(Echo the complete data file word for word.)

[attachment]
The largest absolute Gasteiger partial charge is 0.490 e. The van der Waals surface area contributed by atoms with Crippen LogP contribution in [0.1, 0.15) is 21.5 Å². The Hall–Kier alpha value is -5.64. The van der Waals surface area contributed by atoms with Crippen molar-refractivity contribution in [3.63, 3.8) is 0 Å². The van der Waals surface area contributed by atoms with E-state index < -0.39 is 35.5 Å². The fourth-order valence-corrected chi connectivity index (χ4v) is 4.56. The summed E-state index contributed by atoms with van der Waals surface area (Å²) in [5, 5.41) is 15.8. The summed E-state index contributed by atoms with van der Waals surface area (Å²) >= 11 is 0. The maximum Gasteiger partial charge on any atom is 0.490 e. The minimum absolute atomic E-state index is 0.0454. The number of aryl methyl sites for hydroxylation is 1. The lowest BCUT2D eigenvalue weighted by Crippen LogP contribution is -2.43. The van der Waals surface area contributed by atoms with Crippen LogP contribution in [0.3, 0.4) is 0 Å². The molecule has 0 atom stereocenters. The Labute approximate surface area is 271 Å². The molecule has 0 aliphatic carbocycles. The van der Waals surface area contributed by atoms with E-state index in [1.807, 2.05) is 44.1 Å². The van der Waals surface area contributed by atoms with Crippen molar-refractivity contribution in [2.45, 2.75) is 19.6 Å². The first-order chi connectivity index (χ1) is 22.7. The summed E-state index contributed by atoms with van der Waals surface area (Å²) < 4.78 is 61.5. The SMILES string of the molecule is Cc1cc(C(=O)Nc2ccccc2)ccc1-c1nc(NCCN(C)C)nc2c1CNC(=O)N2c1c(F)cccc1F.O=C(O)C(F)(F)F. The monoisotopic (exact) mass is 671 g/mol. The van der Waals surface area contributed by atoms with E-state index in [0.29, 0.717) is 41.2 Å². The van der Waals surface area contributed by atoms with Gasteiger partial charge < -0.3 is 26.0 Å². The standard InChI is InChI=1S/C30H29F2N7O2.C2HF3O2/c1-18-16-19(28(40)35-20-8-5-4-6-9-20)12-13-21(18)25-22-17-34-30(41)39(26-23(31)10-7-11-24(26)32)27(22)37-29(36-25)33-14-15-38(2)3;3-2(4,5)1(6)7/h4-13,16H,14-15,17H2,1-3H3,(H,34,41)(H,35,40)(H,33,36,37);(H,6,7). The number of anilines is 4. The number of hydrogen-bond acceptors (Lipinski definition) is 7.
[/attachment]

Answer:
The largest absolute Gasteiger partial charge is 0.490 e. The van der Waals surface area contributed by atoms with Crippen LogP contribution in [0.1, 0.15) is 21.5 Å². The Hall–Kier alpha value is -5.64. The van der Waals surface area contributed by atoms with Crippen molar-refractivity contribution in [3.63, 3.8) is 0 Å². The van der Waals surface area contributed by atoms with E-state index < -0.39 is 35.5 Å². The fourth-order valence-corrected chi connectivity index (χ4v) is 4.56. The summed E-state index contributed by atoms with van der Waals surface area (Å²) in [5, 5.41) is 15.8. The summed E-state index contributed by atoms with van der Waals surface area (Å²) >= 11 is 0. The maximum Gasteiger partial charge on any atom is 0.490 e. The minimum absolute atomic E-state index is 0.0454. The number of aryl methyl sites for hydroxylation is 1. The lowest BCUT2D eigenvalue weighted by Crippen LogP contribution is -2.43. The van der Waals surface area contributed by atoms with Crippen LogP contribution in [0.3, 0.4) is 0 Å². The molecule has 0 atom stereocenters. The Labute approximate surface area is 271 Å². The molecule has 0 aliphatic carbocycles. The van der Waals surface area contributed by atoms with E-state index in [1.807, 2.05) is 44.1 Å². The van der Waals surface area contributed by atoms with Crippen molar-refractivity contribution in [2.45, 2.75) is 19.6 Å². The first-order chi connectivity index (χ1) is 22.7. The summed E-state index contributed by atoms with van der Waals surface area (Å²) < 4.78 is 61.5. The SMILES string of the molecule is Cc1cc(C(=O)Nc2ccccc2)ccc1-c1nc(NCCN(C)C)nc2c1CNC(=O)N2c1c(F)cccc1F.O=C(O)C(F)(F)F. The monoisotopic (exact) mass is 671 g/mol. The van der Waals surface area contributed by atoms with E-state index in [0.29, 0.717) is 41.2 Å². The van der Waals surface area contributed by atoms with Gasteiger partial charge < -0.3 is 26.0 Å². The standard InChI is InChI=1S/C30H29F2N7O2.C2HF3O2/c1-18-16-19(28(40)35-20-8-5-4-6-9-20)12-13-21(18)25-22-17-34-30(41)39(26-23(31)10-7-11-24(26)32)27(22)37-29(36-25)33-14-15-38(2)3;3-2(4,5)1(6)7/h4-13,16H,14-15,17H2,1-3H3,(H,34,41)(H,35,40)(H,33,36,37);(H,6,7). The number of anilines is 4. The number of hydrogen-bond acceptors (Lipinski definition) is 7.